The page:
Thanks for the comment-post and the link to my blog. Now I’m pretty sure that there will be people who may visit my blog. I really appreciate it.
I would want to quote Richard's post here:
As I see it there are two issues thrown into the mix here:I agree with Richard in some of the issues he pointed out. First, I agree that treating theology as a pure academic endeavor is counter productive. The idea that theology can only be learned within the four walls of the classroom is definitely not a good one. I know Pastors who are not able to go to seminary but possess sound theological mind. It is a result of the combination of continuous reading good theological books, open mindedness, willingness to learn and extensive ministry experience. These pastors usually fare better than young newly graduate seminarians.
1) The dominant strain of anti-intellectualism and its negative impact on the health (although not necessarily popularity) of Christian witness. I agree and I've not really got too much more to say.
2) What concerns me slightly is the tendency of those who recognise the above point to emphasise theology as an academic endeavour that is i fear counter-productive. I would make the following points:
i) A Seminary degree does not in itself solve the problem. I have gone to theological college (seminary equivalent) and can testify that "megachurch, prosperity-gospel preaching church" folks can attend with their views unchanged (they just happen to present a slightly more cogent form of the 'American-dream' gospel.
ii) Education costs money, or more specifically 'education costs disposable income'. This by its nature is something that excludes the poor who should according to Joey's citation of Liberation theology be accorded a preferential option in God's economy. Is a new wave of middle-class, relatively affluent, Church leaders really what the church needs today in their witness for social justice?
iii) The previous point leads into this one. The Baptist vision has historically affirmed a radically egalitarian view of the priesthood of all believer's. To quote Jim's phrase in his comment on the post. The idea of a leader being "one day behind the plow and the next day behind the pulpit" is the very strength of the movement. The man (and it usually was male) is one of us, understands the practical pressures of 'real life' rather than being ensconced in an ivory tower.
iv) The above points are not intended to dispute that theology is not crucial in the life of a Church. It has to be, theology as numerous theologians have attested is properly a function of the Church rather than the academy. My concern is twofold. One, the idea of sending someone of to 'minister training' only reinforces the notion that theology is something that should be done 'out there' aside the tendency to exclude economically disadvantaged individuals from the full range of ministries in the Church. Second, it absolves responsibility of churches, rather than just ministers of needing to be theologically aware. The idea of raising up leaders from within a Church's midst (rather posting a job vacancy) should be the norm for it encourages that baptist ideal of of the priesthood of all believers or perhaps even better 'the laicisation of all clergy!'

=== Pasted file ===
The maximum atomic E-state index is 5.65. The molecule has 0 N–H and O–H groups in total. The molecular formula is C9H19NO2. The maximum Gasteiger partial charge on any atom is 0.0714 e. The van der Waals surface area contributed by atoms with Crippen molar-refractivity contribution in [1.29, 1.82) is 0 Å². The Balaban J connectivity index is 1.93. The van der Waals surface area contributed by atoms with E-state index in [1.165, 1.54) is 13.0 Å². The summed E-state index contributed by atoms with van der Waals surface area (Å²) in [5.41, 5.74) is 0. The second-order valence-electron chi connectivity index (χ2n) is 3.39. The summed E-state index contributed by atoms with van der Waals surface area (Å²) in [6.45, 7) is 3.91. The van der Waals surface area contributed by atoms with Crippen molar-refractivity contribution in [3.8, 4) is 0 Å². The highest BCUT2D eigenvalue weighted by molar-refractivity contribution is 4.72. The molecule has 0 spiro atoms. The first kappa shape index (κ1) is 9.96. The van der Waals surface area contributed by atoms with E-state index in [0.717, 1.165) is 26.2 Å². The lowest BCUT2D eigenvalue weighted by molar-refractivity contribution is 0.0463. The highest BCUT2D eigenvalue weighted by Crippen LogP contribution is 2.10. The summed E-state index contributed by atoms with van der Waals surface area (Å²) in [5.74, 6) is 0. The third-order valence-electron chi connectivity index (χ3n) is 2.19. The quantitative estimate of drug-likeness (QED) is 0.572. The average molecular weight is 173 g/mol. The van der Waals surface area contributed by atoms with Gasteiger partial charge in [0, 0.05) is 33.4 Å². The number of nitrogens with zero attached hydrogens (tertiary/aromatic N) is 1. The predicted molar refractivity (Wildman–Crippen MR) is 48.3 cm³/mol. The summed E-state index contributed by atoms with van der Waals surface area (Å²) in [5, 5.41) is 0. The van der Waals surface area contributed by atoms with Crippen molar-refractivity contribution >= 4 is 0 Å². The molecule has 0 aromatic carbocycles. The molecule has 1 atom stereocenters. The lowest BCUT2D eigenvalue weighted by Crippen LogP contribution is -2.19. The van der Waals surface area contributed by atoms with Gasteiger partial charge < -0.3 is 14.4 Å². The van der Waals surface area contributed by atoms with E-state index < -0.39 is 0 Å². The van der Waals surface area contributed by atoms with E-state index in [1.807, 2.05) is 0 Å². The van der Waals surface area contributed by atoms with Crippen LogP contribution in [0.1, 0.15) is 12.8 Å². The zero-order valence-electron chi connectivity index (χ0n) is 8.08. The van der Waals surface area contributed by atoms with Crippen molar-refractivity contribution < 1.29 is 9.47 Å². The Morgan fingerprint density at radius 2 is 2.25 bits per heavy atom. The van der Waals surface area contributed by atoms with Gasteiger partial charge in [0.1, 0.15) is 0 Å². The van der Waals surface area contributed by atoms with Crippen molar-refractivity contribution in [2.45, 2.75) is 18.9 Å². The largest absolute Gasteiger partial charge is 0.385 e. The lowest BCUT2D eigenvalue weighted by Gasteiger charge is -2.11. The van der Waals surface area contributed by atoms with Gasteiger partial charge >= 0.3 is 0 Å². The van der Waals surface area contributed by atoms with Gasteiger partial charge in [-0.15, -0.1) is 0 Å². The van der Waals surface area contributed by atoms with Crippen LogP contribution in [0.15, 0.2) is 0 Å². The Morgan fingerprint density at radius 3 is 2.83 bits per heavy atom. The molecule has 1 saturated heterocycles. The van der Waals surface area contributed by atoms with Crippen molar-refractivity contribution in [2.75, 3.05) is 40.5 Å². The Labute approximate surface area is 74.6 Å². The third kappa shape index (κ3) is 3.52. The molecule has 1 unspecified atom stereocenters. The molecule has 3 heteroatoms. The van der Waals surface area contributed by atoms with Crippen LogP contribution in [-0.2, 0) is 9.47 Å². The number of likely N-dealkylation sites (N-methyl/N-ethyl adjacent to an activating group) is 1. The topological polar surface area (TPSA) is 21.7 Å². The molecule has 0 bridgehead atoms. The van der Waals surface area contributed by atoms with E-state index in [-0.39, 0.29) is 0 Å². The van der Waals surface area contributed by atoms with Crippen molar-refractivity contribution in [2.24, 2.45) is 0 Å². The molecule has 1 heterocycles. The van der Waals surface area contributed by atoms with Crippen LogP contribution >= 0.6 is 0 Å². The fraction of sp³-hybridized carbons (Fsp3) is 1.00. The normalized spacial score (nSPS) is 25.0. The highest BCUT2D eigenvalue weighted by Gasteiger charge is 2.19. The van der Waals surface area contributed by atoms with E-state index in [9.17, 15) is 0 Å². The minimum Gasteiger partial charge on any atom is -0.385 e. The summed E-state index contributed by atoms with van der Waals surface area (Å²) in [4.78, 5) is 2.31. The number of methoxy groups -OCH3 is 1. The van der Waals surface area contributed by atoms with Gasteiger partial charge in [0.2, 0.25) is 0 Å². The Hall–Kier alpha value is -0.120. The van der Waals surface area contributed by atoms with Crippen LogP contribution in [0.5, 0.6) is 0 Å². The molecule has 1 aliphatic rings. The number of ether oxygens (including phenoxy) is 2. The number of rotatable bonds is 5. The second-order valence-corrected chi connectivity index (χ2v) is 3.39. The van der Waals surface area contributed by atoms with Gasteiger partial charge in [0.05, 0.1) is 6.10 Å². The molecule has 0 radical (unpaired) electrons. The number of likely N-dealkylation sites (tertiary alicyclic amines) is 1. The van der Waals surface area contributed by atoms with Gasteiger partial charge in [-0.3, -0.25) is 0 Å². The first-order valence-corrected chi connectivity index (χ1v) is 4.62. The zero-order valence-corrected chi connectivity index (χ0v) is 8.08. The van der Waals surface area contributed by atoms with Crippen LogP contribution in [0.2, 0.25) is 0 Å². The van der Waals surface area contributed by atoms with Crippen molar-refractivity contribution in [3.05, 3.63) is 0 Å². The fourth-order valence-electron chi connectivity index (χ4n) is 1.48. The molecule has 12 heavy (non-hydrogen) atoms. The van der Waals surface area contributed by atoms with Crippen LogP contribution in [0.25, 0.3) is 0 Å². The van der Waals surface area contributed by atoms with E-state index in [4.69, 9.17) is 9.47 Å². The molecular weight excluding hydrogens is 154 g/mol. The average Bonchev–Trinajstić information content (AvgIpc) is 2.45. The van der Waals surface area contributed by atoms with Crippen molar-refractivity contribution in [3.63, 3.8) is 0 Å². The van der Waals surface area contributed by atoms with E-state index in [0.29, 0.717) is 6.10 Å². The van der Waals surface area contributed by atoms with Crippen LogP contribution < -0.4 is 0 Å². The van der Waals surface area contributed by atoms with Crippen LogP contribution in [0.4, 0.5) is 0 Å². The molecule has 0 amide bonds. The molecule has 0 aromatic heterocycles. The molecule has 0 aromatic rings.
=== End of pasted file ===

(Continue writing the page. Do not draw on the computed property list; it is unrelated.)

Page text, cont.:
I also agree that a seminary or theological education is not an assurance that a person can attain theological knowledge or changed his theological views. Like you, I have seen people who have gone to the seminary but never changed their views (sometimes they got worse). However, I see this partially as a failure on the part of the seminary professors and the system of theological education in the
And Richard hit it right on the head when he cites that money is one of the main reasons why church leaders don’t go to the seminary. In a third world country like the Philippines, theological education is not a luxury. Sometimes the pastor is so poor that he has to have other work to support his family, hence seminary education is not an option. I agree that the church does not need an educated, affluent, middle-class church leader to witness for social justice. But are we not committing gross injustice when we consent that poor churches be led by uneducated and incompetent church leaders? And mind you, I have seen a number of them in my country. Here I can deduce that theological education or the absence of it is not really the culprit. It is the attitude of the person. But is it possible that a good theological training might knock some sense to the person and eventually change his attitudes? My point is who will look after the church leaders who do not deserve to be in the position in the first place. I’m afraid, because of our view of the priesthood of all believers, nobody will.
I was actually thinking of this radical view when I wrote the post. I believe that the concept of priesthood of all believers does not give any individual the right to assume position of church leadership in spite of incompetence. Even Luther never understands this view merely in the sense of the Christian’s freedom to stand in direct relationship with God without human intermediary (but of course this is correct). The emphasis is the Christian’s authority to come before God on behalf of the brethren and of the world. We cannot say “I am my own priest.” I am a priest to others as much as he is a priest to me (equal priesthood.) The universal priesthood expresses not individualism but the reality of the Christian as a community. It means we do not have the authority to assume a leadership position just because I happen to believe that I am a priest. Priesthood of all believers has more to do with serving other than with status or position. Nevertheless, I couldn’t agree more that it is ideal to raise leaders from within the church.